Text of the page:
No, Stress Is Not A Cause Of Cancer
- ‘Real Housewives of Beverly Hills’ star Lisa Rinna, 59, tried to justify sharing secrets her cast member had told her and used cancer as a comparison to how ill she may be if she didn’t share.
- The American Institute for Cancer Research was quick to respond to the comment; saying there is no strong evidence stress is a cause of cancer.
- However, stress could lead to other cancer-causing habits, such as high blood pressure and weight gain.
- A cancer diagnosis is devastating news and coping with your emotions is not easy.
“I’m not going to take it to my grave because I’d get sick and get cancer if I didn’t express this,” said Rinna during the season finale of RHOBH‘s 12th season, which aired in October.Read More
Furthermore, AICR said Rinna, best know for her roles on Days of Our Lives and Melrose Place, is completely wrong about how cancer enters the body and “they say there is no strong evidence to support stress being the cause of cancer,” according to TMZ.
Risk Factors Of Cancer
SurvivorNet has resources on range of cancers including, but not limited to breast, colon, pancreatic, bladder, lung, ovarian, and prostate. We include highly-detailed content on every aspect of a cancer diagnosis, but none of our research or experts have found stress as a cause for cancer.
Stress, however, can cause or lead to other cancer-causing habits, such as high blood pressure and weight gain, and sometimes heart disease and diabetes if it’s left unchecked. It can also impact your sleeping habits— making you extremely tired, but somehow unable to fall asleep. It can affect your mood, your relationships, your habits.
However, according to the National Cancer Institute (NCI), “the evidence that it can cause cancer is weak.”
In a previous interview with SurvivorNet, Dr. Elizabeth Comen, an advisor to SurvivorNet and a breast cancer oncologist at the Memorial Sloan Kettering Cancer Center talked about stress and cancer, and she told us that, “the truth of the matter is that there are a lot of people who are super stressed out and not getting breast cancer, [while] there are also people who are vegan and doing yoga, and meditating every day, and living in the middle of a farm somewhere in Costa Rica, and they’re getting breast cancer.”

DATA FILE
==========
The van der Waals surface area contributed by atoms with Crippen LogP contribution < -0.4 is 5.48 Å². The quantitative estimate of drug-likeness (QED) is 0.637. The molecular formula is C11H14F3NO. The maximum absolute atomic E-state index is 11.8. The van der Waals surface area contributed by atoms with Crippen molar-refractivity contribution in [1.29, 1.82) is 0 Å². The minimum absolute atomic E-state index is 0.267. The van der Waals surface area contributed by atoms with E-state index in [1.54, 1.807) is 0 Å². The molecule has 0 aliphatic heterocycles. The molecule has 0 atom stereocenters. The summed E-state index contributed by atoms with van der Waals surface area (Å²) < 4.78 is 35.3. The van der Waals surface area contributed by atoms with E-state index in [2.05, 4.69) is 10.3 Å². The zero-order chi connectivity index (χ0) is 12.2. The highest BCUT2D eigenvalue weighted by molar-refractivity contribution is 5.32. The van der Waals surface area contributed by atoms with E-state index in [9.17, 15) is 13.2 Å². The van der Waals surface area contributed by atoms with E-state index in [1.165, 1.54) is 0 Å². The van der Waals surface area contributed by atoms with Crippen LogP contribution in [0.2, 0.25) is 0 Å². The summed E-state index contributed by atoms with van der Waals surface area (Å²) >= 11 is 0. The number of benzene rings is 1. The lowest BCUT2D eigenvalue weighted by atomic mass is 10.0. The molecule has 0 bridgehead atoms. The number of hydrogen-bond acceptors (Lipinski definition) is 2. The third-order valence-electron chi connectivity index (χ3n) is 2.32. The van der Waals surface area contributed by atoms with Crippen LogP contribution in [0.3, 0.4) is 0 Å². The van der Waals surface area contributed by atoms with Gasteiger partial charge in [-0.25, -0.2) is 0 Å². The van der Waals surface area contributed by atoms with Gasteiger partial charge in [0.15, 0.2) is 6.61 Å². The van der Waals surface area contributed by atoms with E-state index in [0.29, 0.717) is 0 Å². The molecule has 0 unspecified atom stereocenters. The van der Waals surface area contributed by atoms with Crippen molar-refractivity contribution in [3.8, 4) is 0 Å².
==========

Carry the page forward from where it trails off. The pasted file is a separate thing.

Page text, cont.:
Most studies to date have highlighted a link between stress and cancer, not a cause. This means that the evidence does not show that the cancer diagnoses in people with chronic stress are because of the stress. They could, instead, stem from some other variable, like genetic inheritance or known cancer-causing behaviors that tend to go hand in hand with stress.
Coping With A Cancer Diagnosis
A cancer diagnosis brings on waves of emotion and struggling mentally looks different for everyone. Some people could be very high-functioning, while others have much more glaring signs that indicate depression. Sometimes, perhaps after a particularly stressful life event, people may begin feeling anger that seems irrational or uncharacteristic.
Dr. William Breitbart, chair of the Department of Psychiatry and Behavioral Sciences at Memorial Sloan Kettering Cancer Center, says that when he sees patients dealing with some sort of life-changing or even life-threatening challenge, such as a cancer diagnosis, they may turn to anger as a way to cope.
“One gets angry because one hasn’t quite achieved and fulfilled the tasks that they set out for their lives and the responsibilities that they’ve committed to fulfill,” Dr. Breitbart explains.
Treatment may involve speaking with a professional and trying to come up with ways to achieve those goals. However, Dr. Breitbart notes that guiding these patients to accept their own vulnerability is also crucial.
With assistance from Caroline Hopkins